Our Superficial Media

The G8 summit in Lough Erne, Northern Ireland, finished some days ago now, but our intrepid journalists in the press are still on the case, poring over and analysing the ramifications and outcomes of this latest summit.

Unfortunately, the minds of our (supposedly) best journalists and bloggers are not concentrated on the policy substance of what was (and was not) agreed at the meeting, distracted as they are by something far more important and consequential – the fact that David Cameron insisted on a smart-casual dress code for the world leaders at this year’s G8, rather than the buttoned-up suit and tie look that is par for the course at these events.

They mean serious business because the ties have come off
They mean serious business because the ties have come off

Iain Dale, writing at Conservative Home, sniffs:

Whoever chose Lough Erne as the venue for the G8 should get some kind of honour. As a PR exercise it couldn’t be faulted. The countryside backdrops to all the interviews and press conferences were simply stunning. Less stunning, though, was the fact that David Cameron seemed to have a physical aversion to wearing a tie at any point during the event. Orders had clearly gone out from Number Ten that this was a ‘dress down’ G8, although it was rather difficult to tell whether Angela Merkel had got the message, as in all the pictures I saw she seemed to be wearing the same, tired old lime green jacket. I assume she brought a change of underwear.

What penetrating insight. In The Telegraph, Benedict Brogan thunders:

G8 summits are notorious for their sartorial excesses: matching floral shirts, ponchos, stetsons, it has become a commonplace for the host country to rope the visitors into trying on some sort of local dress. Yet what happens when the world’s most powerful men (sic) gather in the UK? We make them dress like bachelors emerging into the bleary dawn after a vigorous stag party. We might as well ask them to wear jeans. What’s wrong with a bit of understated English tailoring, as a way of plugging one of our more successful exports? In fact, it’s London Fashion Week. There’s all kind of natty pastel numbers available, rather than the blue blazers. But for my money, they should tie one on to show they take the taxpayer – and their responsibilities – seriously.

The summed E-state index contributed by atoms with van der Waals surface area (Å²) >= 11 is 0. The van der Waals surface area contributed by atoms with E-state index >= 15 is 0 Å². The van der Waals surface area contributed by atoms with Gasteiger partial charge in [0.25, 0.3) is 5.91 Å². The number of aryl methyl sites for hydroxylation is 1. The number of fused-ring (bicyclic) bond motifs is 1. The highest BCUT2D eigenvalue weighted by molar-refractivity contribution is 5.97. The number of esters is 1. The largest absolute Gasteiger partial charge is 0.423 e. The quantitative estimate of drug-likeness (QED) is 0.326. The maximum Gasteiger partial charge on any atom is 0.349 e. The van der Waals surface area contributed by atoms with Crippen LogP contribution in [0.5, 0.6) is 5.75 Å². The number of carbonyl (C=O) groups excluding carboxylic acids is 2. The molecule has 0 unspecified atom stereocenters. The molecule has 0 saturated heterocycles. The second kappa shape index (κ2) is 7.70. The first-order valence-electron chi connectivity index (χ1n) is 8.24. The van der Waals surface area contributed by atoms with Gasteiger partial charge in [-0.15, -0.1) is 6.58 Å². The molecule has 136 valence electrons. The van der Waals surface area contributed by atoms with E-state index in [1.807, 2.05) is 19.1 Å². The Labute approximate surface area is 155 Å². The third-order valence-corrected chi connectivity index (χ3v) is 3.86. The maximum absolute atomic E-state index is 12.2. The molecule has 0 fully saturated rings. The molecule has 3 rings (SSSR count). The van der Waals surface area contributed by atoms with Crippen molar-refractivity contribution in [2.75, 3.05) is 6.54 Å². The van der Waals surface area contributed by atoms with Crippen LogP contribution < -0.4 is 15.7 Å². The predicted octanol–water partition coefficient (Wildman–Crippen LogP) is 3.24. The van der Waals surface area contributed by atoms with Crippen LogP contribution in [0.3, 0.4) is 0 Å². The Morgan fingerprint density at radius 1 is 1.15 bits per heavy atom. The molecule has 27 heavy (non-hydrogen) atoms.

Someone might be so kind to remind Mr. Brogan that he would be taking his responsibilities as a journalist for a prestigious newspaper more seriously if he focused on the policy agenda of the G8 summit, and not the dress code.

Even The Guardian gets in on the act, with a dedicated feature in their Fashion section:

Not for the first time, the dress code has proved to be one of the trickier aspects of the G8 agenda. Style novice George Osborne underlined the dilemma with his sartorial excuse to BBC Breakfast on Tuesday. “I’m doing what I was asked,” he said. “I got out my jacket and blue shirt.” Forget tax and Syria, smart-casual is tough for these guys.

Cameron demonstrated yet again that for him sleeves rolled up and no jacket semaphores getting down to business. He famously did it on the campaign trail all-nighter and he’s done it at Lough Erne. For him a suit jacket and tie is for everyday prime ministerial humdrum but real power dressing – when he’s hosting international leaders – means pale blue cotton and unironed chinos.

But the real gem comes from the sub-headline to that same Guardian article, which reads as follows:

Forget tax and Syria, smart-casual is tough for these guys. Cameron demonstrated yet again that for him sleeves rolled up and no jacket semaphores getting down to business.

Forget tax and Syria. Indeed. Some people certainly have; unfortunately, they are the people whose job it is to hold our elected leaders to account, to scrutinise, analyse and challenge their activities and policy decisions. With a barely growing economy, persistently high unemployment (we recently celebrated the economy adding 5000 new jobs – a paltry 5000 in country of 65,000,000!) and widespread dissatisfaction with his leadership, David Cameron must have been delighted to be taken to task over his sartorial choices rather than his lacklustre/harmful economic policies and desire for more middle-east adventuring in Syria.

The journalists will no doubt counter that there is a “legitimate public interest” in stories like this, that the public are interested and want to know, justifying all of their column inches on rolled-up shirtsleeves and ties, and the dearth of column inches on the outcomes of the G8 summit. This argument is complete claptrap. The journalists themselves generate the public interest in these process-driven non-stories, thus justifying (in their minds) their decision to cover them in ever increasing detail. After all, it’s far easier to sit at your laptop for twenty minutes and bang out a vapid column about the fashion choices of our politicians than it is to do some real journalism, and pore through meeting minutes and policy papers to educate and inform the public as to what is really going on.

Enough of superficial political “journalism”. David Cameron, Barack Obama and the other six can wear matching gimp costumes to the G8 for all I care; what matters is whether they (for once) manage to cook up some policies that actually benefit the non-elites in our respective countries, and (wishfully thinking) take positive steps toward hammering out a comprehensive EU-US free trade treaty.

But I’m not holding out much hope. Our leaders don’t have the best track record when it comes to acting in our interests, and “journalists” such as Iain Dale and Benedict Brogan seem more interested in clucking disapprovingly at their outfits than scrutinising the decisions that they make.